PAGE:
America’s Fickle Foreign Policy Play With India

America’s Fickle Foreign Policy Play With India
Former diplomat Navtej Sarna on the unpredictability of Trump’s decisions on trade and immigration and how Indo-US relations can still grow closer

Navtej Singh Sarna is an author, columnist, diplomat and former Indian Ambassador to the United States. He previously served as the High Commissioner of India to the U.K., and as the Ambassador to Israel. He has also been the longest-serving spokesperson of the Indian Foreign Ministry (six years): under two prime ministers, three foreign ministers and four foreign secretaries, till the end of his term in September 2008. An accomplished writer, his short stories which have appeared in the 'London Magazine' and broadcast over BBC, have been put together in the collection 'Winter Evenings'. His literary columns written over seven years for 'The Hindu' have now appeared as a book titled 'Second Thoughts: On Books, Authors and the Writerly Life'.

The 79th webinar hosted by Synergia Foundation discussed the direction of Indo-US ties – whether they were linear, flat-lined, or estranged in a post-COVID world, and in terms of key issues of divergence and confluence in the Asia-Pacific region, and the immigration Bill. The panel included Richard Fontaine (CEO, Center For a New American Security), Richard Rahul Verma (former U.S. Ambassador to India), and Navtej Sarna, and was moderated by T.M. Veeraraghav (Consulting Editor, Synergia Foundation).

Debating on the history of relations between the countries, Navtej Sarna spoke about how India and the U.S. had started off on the wrong side of history, what with the 1998 nuclear tests and sanctions imposed on India. With the opening up of India’s economy, there was curiosity about India, the India-Pakistan issue, and India as an upcoming economic superpower. This led to an upward rise in relations after President Bill Clinton’s visit, with both countries seeing each other differently. Quickly, the strategic logic of relationship came to the fore, and now it lies between being linear and closer.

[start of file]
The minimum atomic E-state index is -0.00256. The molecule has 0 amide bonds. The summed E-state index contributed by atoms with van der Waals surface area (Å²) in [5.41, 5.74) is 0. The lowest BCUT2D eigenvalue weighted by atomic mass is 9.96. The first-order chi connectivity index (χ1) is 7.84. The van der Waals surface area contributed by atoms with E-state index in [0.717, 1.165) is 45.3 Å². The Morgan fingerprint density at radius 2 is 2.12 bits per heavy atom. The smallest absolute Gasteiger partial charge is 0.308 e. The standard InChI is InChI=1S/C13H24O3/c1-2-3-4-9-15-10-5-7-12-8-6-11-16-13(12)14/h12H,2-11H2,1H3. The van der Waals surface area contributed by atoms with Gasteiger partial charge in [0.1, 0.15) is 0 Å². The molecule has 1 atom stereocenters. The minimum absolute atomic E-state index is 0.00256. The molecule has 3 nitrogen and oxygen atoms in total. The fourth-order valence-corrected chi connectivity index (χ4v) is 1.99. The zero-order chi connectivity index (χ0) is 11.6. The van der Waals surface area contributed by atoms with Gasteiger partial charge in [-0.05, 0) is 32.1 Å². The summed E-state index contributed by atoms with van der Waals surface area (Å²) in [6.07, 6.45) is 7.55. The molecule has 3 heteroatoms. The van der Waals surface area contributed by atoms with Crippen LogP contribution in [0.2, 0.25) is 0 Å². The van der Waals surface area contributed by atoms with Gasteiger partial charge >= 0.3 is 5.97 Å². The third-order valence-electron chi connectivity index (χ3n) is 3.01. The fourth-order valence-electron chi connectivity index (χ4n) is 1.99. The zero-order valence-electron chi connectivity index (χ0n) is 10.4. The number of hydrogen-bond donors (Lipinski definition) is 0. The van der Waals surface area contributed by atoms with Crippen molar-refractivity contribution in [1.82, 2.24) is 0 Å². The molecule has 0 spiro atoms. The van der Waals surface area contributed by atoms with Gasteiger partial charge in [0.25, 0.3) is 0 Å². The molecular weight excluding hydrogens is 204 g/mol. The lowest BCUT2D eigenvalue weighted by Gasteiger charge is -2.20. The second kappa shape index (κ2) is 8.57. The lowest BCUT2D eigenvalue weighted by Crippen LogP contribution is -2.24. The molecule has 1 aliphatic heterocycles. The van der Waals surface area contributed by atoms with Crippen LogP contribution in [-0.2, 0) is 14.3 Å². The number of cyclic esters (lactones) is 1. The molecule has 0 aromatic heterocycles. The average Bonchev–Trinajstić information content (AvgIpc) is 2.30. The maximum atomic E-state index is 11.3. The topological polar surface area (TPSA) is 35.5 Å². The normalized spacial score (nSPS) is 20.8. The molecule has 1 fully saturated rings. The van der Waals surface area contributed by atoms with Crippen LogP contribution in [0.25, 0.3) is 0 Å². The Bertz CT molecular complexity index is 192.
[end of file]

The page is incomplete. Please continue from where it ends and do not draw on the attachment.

William J. Burns, in his article in The Atlantic, saw how even after Prime Minister Narendra Modi’s initial complicated history with the U.S., he still looked forward to the growth of Indo-US relations. In 2005, George W. Bush invoked the International Religious Freedom Act (1998) that leaves foreign officials who were caught up in “severe violations of religious freedom” ineligible for visas. Mr. Modi was denied a visa for concerns over his involvement in anti-Muslim violence in Gujarat. Yet, when Barack Obama was in office and Mr. Modi won the elections in 2014, this was put aside to foster a deeper relationship with India. Security cooperation, trade, and investment grew massively during this period. In 2016, the two countries announced efforts to finance clean energy projects, including plans for both to raise US$ 400 million to deliver renewable energy “up to 1 million households” by 2020. They also agreed to establish the “U.S.-India Catalytic Solar Finance Program”, which was expected to attract private investments of up to $1 billion for smaller projects.

Under Mr. Trump, there has been progress in terms of defence, yet Mr. Navtej Sarna says, “Trump, despite his proclivity to bring up trade and immigration issues in a disproportionately large and somewhat unfriendly manner, does understand the logic behind the India relationship. Of course, if we get Joe Biden, then we go back to a more classical foreign policy situation in which things should fall into place really soon.”